One of the biggest events in a summer of big events was that my family moved to Vallejo.
As I haven’t been in this “Up Bay” city for long I am only able to tell you a few things about Vallejo: it is much less expensive to live here; if you are into Rap it is the city where the Hyphy movement was pioneered; it has a ferry to San Francisco, and until 1996 it was the site of a rather significant Naval shipyard that employed close to 6,000 persons.
When the shipyard closed the city struggled. The city center struggled even further as housing and shopping centers were built on the fringes of the city. I am told that downtown was decimated and was quite unwelcoming, if not outright dangerous.
The city center is still rather empty, although there is an attempt to invite artists to flee high-cost Bay Area cities and set up shop in less expensive Vallejo. But most of the storefronts downtown are without tenants and while now safe it lacks activity.
Which makes Vallejo strangely attractive to Paramount Pictures.
They have been in the city filming the controversial Netflix series “13 Reasons Why”. Apparently Vallejo is a perfect back lot for Paramount. Over the last several weeks they have “transformed” the city into a 1980s movie set. They have taken an empty storefront and turned it into a video store, another a Montgomery Ward department store, and several marquees have been added with the 1980 logos for companies such as Citibank.
They turned one empty storefront into a a vinyl record store which also advertises cassette tapes. It was reported to me by Rebecca, who also lives in Vallejo, that on Next Door one of our neighbors reported that all week he was driving by this new record store and was very excited to see the expansion of the “arts scene” in downtown Vallejo. All week he was waiting for the weekend so he could visit the new store and peruse the collections and discover hidden treasures.
You know the end of this story! The fellow walks to the “record store” which also advertises cassette tapes only to find it ain’t what it claims to be. He discovers it is empty and he is not only disappointed but a little embarrassed.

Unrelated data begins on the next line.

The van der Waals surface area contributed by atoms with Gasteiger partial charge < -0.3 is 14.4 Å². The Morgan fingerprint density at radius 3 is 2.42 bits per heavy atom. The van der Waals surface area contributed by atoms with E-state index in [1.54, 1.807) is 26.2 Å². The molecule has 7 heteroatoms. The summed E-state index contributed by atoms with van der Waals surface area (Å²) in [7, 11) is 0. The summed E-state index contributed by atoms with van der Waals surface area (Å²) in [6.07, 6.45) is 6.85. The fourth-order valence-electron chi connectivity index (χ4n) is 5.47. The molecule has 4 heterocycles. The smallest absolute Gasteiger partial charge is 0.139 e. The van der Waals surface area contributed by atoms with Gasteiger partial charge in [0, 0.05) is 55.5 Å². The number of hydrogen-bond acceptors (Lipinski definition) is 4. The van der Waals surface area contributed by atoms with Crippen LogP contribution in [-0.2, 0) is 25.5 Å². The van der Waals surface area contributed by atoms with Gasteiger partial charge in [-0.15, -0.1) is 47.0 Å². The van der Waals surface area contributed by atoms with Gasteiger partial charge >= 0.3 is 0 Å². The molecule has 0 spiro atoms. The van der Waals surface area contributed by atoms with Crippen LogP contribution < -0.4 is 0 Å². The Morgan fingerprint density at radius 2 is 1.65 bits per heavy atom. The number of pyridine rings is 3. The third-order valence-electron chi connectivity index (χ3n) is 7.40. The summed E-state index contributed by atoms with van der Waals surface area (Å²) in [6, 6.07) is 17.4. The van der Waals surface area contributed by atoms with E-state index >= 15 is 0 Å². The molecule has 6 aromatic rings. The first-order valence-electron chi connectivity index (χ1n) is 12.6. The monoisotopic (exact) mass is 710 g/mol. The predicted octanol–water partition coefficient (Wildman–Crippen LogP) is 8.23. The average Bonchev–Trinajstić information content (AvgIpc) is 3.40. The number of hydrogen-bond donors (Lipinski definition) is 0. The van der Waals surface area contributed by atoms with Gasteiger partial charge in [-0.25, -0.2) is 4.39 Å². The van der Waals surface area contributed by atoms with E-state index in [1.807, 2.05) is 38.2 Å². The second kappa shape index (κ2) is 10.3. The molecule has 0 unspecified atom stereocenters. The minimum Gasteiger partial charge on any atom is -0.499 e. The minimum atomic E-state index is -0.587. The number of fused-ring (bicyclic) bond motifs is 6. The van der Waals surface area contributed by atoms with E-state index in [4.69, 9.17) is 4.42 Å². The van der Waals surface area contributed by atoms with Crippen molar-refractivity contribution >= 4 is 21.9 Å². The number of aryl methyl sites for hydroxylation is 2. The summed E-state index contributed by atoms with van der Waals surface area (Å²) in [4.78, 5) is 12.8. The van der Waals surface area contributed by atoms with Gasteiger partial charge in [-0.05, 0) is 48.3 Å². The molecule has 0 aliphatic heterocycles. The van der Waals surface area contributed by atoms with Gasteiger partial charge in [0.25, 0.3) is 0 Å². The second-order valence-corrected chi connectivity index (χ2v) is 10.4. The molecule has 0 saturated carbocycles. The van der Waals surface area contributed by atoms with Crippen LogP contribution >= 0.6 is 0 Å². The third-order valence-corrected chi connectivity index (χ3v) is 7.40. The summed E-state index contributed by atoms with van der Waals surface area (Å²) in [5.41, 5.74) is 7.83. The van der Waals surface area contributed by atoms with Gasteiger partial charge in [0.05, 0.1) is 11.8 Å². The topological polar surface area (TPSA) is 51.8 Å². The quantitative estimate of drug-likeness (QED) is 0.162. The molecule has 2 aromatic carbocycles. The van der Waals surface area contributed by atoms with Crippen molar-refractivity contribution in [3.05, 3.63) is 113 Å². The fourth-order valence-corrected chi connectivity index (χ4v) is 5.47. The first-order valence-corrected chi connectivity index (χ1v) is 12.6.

I know how the neighbor feels because I had a similar emotional experience when I saw that a new “bakery” had opened up downtown. I love bakeries and have been known to drive quite some distance to buy a great loaf of bread. So what joy to see a bread maker only minutes away. Only to discover it too was a set for this TV show. Silly me!
I know the Vallejo neighbor and I are not alone in this experience.
I am willing to guess that at some time in all of our lives we have encountered a facade that was exciting when we first engaged, only to discover that it wasn’t what it appeared to be. As a matter of fact it was quite empty inside.
It may have been a movie set or another storefront. But, it is much more likely to have been a job which looked so promising only to discover it was empty of that promise.
It is much more likely to have been a sales pitch that so inspired you that it led to you empty your wallet. Only to find that the item was an empty sham.
It is much more likely to have been a relationship where you felt that your soul had entered into heaven, only to discover that the heavenly room was actually quite empty.
It is an experience that comes in many different guises but is not unknown to most of us.
It is also the experience of all the youth that we serve. Promise after promise. Pitch after pitch. Relationship after relationship. Mostly turning out to be an empty storefront.
Which is why I am so proud of us. For we are not in the business of building a movie set for these young people that is only a facade and not much else. Week in and week out we are in the business of building a neighborhood. From the ground up. And the material for this neighborhood is your/our/my willingness to bring mySELF to the work. Not a facade. Not a promise. Not a sales pitch. Not an empty relationship. But our authentic SELF. Which allows our youth to see a real relationship. So they can discover their real SELF. So we can build something real where souls can live. And find joy.